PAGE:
COURTESY WILDLIFE CONSERVATION SOCIETY ARCHIVES. IMAGE © WCS. On August 15, 1934, two tall, lanky men squeezed through the tiny hatch of a 57-inch-wide steel ball that was then dropped into the deep sea off the coast of Bermuda. Naturalist William Beebe and the orb’s inventor, Otis Barton, were already familiar with the damp, uncomfortable quarters inside the sphere. Despite the danger of being suspended by a single cable, Beebe and Barton had made numerous dives during the previous four years observing marine life and mapping the contours of the underwater volcano beneath the islands from inside the capsule. On that summer day, however, the two would descend 3,028 feet, deeper than any human had been before or would be again for nearly 30 years.
In a 1926 article in The New York Times, Beebe, a noted American ornithologist-turned-marine biologist had outlined his wish to go deeper than the 60 feet his diving suit would allow. In response, Barton, an engineer studying natural history in graduate school at Columbia University, designed the bathysphere to protect against the high pressure of the ocean depths. By the 1930 summer research season, the 5,400-pound sphere made of inch-and-a-half-thick steel was ready for its inaugural dive. The first manned descent lasted 15 minutes and only reached 45 feet below the surface, but after testing unmanned descents to greater depths and working out some kinks, Beebe and Barton progressed to depths of a quarter of a mile.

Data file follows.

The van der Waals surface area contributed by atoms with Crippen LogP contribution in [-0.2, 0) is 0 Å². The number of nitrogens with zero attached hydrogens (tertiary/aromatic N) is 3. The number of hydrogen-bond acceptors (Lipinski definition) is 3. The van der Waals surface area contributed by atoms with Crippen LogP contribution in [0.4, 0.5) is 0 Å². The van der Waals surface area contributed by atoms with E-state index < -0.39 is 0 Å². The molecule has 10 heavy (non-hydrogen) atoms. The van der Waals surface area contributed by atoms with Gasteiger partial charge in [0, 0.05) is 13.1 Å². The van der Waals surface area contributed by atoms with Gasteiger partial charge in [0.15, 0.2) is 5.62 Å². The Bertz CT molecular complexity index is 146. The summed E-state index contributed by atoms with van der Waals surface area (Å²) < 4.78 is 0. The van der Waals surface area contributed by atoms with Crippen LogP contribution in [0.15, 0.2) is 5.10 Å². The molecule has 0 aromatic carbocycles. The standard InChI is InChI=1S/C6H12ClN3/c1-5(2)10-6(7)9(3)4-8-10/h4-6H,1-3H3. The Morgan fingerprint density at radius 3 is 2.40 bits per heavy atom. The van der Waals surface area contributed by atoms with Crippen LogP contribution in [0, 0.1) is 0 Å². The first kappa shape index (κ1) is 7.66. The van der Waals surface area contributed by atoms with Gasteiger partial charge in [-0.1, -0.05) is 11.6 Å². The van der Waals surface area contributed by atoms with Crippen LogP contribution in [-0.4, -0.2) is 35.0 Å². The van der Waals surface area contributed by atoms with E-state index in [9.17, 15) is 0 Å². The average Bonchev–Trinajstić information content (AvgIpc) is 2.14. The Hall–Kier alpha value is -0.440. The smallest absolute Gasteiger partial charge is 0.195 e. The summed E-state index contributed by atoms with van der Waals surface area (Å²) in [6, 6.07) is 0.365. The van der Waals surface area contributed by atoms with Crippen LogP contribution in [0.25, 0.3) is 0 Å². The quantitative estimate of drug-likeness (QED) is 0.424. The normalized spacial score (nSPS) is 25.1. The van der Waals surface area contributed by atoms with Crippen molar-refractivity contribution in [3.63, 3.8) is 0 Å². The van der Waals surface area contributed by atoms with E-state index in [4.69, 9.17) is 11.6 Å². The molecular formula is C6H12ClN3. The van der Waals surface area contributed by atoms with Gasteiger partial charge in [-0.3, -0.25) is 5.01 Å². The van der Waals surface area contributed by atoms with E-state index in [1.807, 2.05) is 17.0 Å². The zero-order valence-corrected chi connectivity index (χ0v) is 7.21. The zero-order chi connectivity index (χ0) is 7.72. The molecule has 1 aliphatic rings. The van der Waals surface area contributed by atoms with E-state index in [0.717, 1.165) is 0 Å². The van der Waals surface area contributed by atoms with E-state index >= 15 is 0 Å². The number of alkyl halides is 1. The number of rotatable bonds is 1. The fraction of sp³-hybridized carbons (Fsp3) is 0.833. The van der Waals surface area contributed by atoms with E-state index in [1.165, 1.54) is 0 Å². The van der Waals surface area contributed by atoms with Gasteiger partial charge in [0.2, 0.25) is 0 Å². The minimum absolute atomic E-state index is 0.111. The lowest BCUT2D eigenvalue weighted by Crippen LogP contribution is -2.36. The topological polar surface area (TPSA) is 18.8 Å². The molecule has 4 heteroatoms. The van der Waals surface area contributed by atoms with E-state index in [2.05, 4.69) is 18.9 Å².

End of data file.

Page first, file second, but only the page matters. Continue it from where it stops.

On September 22, 1932, Beebe conducted the first-ever international live broadcast from the U.S., speaking to radio listeners from the bathysphere 2,200 feet down. Peering out of a single three-inch-thick window of fused quartz, Beebe described the strange, unknown life-forms he saw. In Half Mile Down, his book describing the bathysphere’s journeys, he wrote of siphonophores “lovely as the finest lace” and “pteropods, or flying snails, each of which lived within a delicate, tissue shell, and flew through life with a pair of flapping, fleshy wings.” Beebe’s vivid descriptions inspired underwater explorers like Jacques Cousteau for decades to come, says Beebe biographer Carol Grant Gould.
These days, visitors can see the brilliant blue bathysphere, which belongs to the Wildlife Conservation Society, the successor of the New York Zoological Society that funded Beebe’s first expeditions, at the entrance to the New York Aquarium, where it was placed last year in honor of the 80th anniversary of Beebe and Barton’s record-setting dive.
“His meticulous and careful descriptions and the illustrations that came out of those descriptions were really valuable in terms of...deepening our realization of how diverse and odd a lot of that life was,” says the Aquarium’s vice president and director Jon Dohlin. “The idea of taking the bathysphere down a half mile...was so far ahead of its time.”